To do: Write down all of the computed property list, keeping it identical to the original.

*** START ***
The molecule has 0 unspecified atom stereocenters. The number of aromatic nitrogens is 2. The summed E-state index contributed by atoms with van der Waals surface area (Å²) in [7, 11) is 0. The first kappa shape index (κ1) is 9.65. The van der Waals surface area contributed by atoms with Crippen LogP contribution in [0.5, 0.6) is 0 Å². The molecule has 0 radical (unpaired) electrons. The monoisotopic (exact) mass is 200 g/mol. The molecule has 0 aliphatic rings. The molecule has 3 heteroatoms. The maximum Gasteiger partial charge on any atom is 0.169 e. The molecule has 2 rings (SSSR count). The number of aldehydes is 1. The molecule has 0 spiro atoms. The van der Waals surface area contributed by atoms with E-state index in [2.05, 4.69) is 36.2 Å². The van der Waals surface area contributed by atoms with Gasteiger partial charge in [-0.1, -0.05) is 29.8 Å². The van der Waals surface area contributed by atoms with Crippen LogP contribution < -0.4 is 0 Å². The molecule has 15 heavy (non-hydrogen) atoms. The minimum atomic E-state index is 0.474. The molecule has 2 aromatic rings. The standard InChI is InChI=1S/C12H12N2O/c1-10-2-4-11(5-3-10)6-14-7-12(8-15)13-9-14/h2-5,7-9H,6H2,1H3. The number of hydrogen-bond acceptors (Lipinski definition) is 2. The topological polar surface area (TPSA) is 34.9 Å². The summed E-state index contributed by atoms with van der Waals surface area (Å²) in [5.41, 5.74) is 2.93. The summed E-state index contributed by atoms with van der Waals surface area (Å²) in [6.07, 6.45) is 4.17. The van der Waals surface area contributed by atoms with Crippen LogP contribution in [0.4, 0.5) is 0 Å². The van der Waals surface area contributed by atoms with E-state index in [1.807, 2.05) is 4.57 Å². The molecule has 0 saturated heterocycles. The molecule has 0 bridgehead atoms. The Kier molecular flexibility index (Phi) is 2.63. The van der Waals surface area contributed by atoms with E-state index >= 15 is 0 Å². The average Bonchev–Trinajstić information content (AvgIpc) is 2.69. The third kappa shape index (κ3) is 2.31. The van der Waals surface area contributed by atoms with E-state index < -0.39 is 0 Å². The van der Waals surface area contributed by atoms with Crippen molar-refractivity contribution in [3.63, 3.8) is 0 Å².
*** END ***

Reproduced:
The molecule has 0 unspecified atom stereocenters. The number of aromatic nitrogens is 2. The summed E-state index contributed by atoms with van der Waals surface area (Å²) in [7, 11) is 0. The first kappa shape index (κ1) is 9.65. The van der Waals surface area contributed by atoms with Crippen LogP contribution in [0.5, 0.6) is 0 Å². The molecule has 0 radical (unpaired) electrons. The monoisotopic (exact) mass is 200 g/mol. The molecule has 0 aliphatic rings. The molecule has 3 heteroatoms. The maximum Gasteiger partial charge on any atom is 0.169 e. The molecule has 2 rings (SSSR count). The number of aldehydes is 1. The molecule has 0 spiro atoms. The van der Waals surface area contributed by atoms with E-state index in [2.05, 4.69) is 36.2 Å². The van der Waals surface area contributed by atoms with Gasteiger partial charge in [-0.1, -0.05) is 29.8 Å². The van der Waals surface area contributed by atoms with Crippen LogP contribution < -0.4 is 0 Å². The molecule has 15 heavy (non-hydrogen) atoms. The minimum atomic E-state index is 0.474. The molecule has 2 aromatic rings. The standard InChI is InChI=1S/C12H12N2O/c1-10-2-4-11(5-3-10)6-14-7-12(8-15)13-9-14/h2-5,7-9H,6H2,1H3. The number of hydrogen-bond acceptors (Lipinski definition) is 2. The topological polar surface area (TPSA) is 34.9 Å². The summed E-state index contributed by atoms with van der Waals surface area (Å²) in [5.41, 5.74) is 2.93. The summed E-state index contributed by atoms with van der Waals surface area (Å²) in [6.07, 6.45) is 4.17. The van der Waals surface area contributed by atoms with Crippen LogP contribution in [0.4, 0.5) is 0 Å². The van der Waals surface area contributed by atoms with E-state index in [1.807, 2.05) is 4.57 Å². The molecule has 0 saturated heterocycles. The molecule has 0 bridgehead atoms. The Kier molecular flexibility index (Phi) is 2.63. The van der Waals surface area contributed by atoms with E-state index >= 15 is 0 Å². The average Bonchev–Trinajstić information content (AvgIpc) is 2.69. The third kappa shape index (κ3) is 2.31. The van der Waals surface area contributed by atoms with E-state index < -0.39 is 0 Å². The van der Waals surface area contributed by atoms with Crippen molar-refractivity contribution in [3.63, 3.8) is 0 Å².